Coffee journey

How roasters transform the bean

Taking raw green coffee beans and turning them into delectable roasted coffee is truly an art form.

Roasting then, is a fine balance between science and art. A process that needs to be approached with a great deal of care, love and attention, which explains why highly skilled and experienced coffee roasters make all the difference

Each different kind of coffee bean has its own particular recipe depending on its size, moisture content and flavour profile, but even this depends on the type of coffee the roaster wants to create.

Why are beans roasted?

The answer to this question is quite simple: without the roasting process coffee beans are just beans. They contain all the characteristics we love in our cup, but the flavour is non-existent until it is roasted.

From the young green bean to the glossy brown bean we’re all familiar with, coffee beans go through an extraordinary transformation process when they’re roasted, altering both the physical and chemical make-up of the coffee bean itself.

Coffee beans are roasted to extract the bean’s truest flavours. However, the coffee roasting processes are unique, complex and often tailored to the roaster’s own personal preferences. Varying the roasting times and temperatures for specific beans allows roasters to meet the needs of many different flavour profiles.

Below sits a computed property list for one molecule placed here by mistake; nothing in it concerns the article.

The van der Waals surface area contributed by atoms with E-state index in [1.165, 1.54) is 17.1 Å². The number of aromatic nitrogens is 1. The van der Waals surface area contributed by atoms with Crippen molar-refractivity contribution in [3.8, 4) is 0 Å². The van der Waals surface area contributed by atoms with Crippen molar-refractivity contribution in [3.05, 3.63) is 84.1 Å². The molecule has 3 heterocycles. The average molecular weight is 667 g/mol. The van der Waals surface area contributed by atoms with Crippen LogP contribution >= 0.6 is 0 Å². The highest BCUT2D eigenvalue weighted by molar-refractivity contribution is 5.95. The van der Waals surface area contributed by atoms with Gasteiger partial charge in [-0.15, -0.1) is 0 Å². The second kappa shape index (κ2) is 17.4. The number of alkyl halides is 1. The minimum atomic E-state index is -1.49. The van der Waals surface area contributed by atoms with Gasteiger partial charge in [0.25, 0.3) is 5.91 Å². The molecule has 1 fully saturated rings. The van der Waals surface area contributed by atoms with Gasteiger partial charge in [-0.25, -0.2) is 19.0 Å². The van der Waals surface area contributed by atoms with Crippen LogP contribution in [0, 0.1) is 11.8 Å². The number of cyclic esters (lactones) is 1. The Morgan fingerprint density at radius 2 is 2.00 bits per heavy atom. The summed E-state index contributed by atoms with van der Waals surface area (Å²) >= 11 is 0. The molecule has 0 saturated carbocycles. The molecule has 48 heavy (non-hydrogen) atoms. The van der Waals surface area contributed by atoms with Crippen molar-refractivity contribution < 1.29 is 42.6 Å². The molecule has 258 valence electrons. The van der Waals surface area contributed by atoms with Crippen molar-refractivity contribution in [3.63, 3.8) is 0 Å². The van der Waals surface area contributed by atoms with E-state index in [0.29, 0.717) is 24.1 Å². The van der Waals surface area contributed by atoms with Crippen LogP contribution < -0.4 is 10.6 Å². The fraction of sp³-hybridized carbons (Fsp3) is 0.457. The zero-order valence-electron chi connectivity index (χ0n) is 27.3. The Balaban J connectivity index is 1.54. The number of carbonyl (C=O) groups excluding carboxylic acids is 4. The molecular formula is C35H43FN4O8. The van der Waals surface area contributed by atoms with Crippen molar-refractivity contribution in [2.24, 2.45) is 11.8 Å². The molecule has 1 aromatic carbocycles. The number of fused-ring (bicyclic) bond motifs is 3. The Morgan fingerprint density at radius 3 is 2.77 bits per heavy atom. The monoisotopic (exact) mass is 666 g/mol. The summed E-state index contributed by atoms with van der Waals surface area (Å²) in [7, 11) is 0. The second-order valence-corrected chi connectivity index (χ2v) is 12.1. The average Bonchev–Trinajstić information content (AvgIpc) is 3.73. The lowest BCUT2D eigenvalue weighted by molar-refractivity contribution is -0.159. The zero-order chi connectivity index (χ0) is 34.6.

Coffee roasting is essentially divided into three main phases: the initial drying phase, which takes up about 80% of the roasting time, the roasting phase, in which the most important chemical reactions take place and the seed takes on that distinctive brown colour, and finally the cooling phase, during which the bean is brought back to room temperature.

No two blends, single origin or seasonal micro-lot coffees are treated the same. Skilled roasters treat each bean individually in terms of roasting temperature, style and profile in order to ensure both quality and consistency and that the roast’s intended flavour profile has been met.

Roast Spectrum


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Fresh is best​

This may sound obvious, but there’s a reason why fresh coffee is better: the moment the roaster has worked his or her magic on the green beans, the natural flavours, aromas, and soul of the coffee are at their best.  

After a while, the chemical structure of the beans changes, and they inevitably start degrading, losing many of their desirable flavours and aromas.

So make sure you source your coffee beans from places like here [insert link/name to marketplace] where you know the beans are of the highest quality and always fresh. 

A fine balance between science and art.

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Release the aromas.

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